Solutions such as adequate fencing, noisemakers, and repelling animals naturally from farms through the use of chili plants or other such means can be tried. In Africa, for example, the planting of chili plants around crops was found to be successful in addressing conflict with elephants.
Source: The Hindu
Sujalam Sufalam Jal Sanchay Abhiyan
The government of Gujarat has launched the second edition of the water conservation scheme Sujalam Sufalam Jal Sanchay Abhiyan.
About Sujalam Sufalam Jal Sanchay Abhiyan:
The scheme aims to deepen water bodies in the state before monsoon to increase storage of rainwater to be used during times of scarcity.
It involves cleaning and desilting of riverfronts, sprucing up of Irrigation canals.
During the first edition against its anticipated target of 16,616 works of deepening of ponds and lakes across the state, 18,220 works were accomplished. The first edition witnessed an increase in the water storage capacity of more than 11,000 lakh cubic feet rainwater through different sources like ponds, reservoirs, check dams, bori bandh and other.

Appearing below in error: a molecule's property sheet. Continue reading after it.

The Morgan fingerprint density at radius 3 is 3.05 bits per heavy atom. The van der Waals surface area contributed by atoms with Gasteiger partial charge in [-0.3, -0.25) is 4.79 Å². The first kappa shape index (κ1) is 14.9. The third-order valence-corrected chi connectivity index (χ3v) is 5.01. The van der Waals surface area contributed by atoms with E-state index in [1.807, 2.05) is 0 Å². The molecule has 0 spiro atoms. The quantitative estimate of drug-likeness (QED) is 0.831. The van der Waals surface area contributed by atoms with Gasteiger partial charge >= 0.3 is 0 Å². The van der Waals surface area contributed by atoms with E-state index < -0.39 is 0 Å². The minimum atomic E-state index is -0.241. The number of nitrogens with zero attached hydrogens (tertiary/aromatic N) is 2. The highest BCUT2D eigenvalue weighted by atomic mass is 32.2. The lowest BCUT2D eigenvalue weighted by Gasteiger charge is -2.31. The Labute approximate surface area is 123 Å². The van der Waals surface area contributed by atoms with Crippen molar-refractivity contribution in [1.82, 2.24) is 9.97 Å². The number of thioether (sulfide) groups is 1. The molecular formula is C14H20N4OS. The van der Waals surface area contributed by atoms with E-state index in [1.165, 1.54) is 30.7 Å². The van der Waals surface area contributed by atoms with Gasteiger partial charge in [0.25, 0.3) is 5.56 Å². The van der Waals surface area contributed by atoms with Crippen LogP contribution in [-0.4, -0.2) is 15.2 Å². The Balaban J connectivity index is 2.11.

The desilting had also generated a huge amount of loose/soil or clay which can be used by farmers to increase agricultural productivity.
Cheetah reintroduction project
The National Tiger Conservation Authority (NTCA) recently told a bench of the Supreme Court that African cheetahs would be translocated in India from Namibia and would be kept at Nauradehi wildlife sanctuary in Madhya Pradesh.
International Union for Conservation of Nature (IUCN) has given a ‘no objection’ for the translocation.
The cheetah, Acinonyx jubatus, is one of the oldest of the big cat species, with ancestors that can be traced back more than five million years to the Miocene era.
The cheetah is also the world’s fastest land mammal, an icon of nature. With great speed and dexterity, the cheetah is known for being an excellent hunter, its kills feeding many other animals in its ecosystem—ensuring that multiple species survive.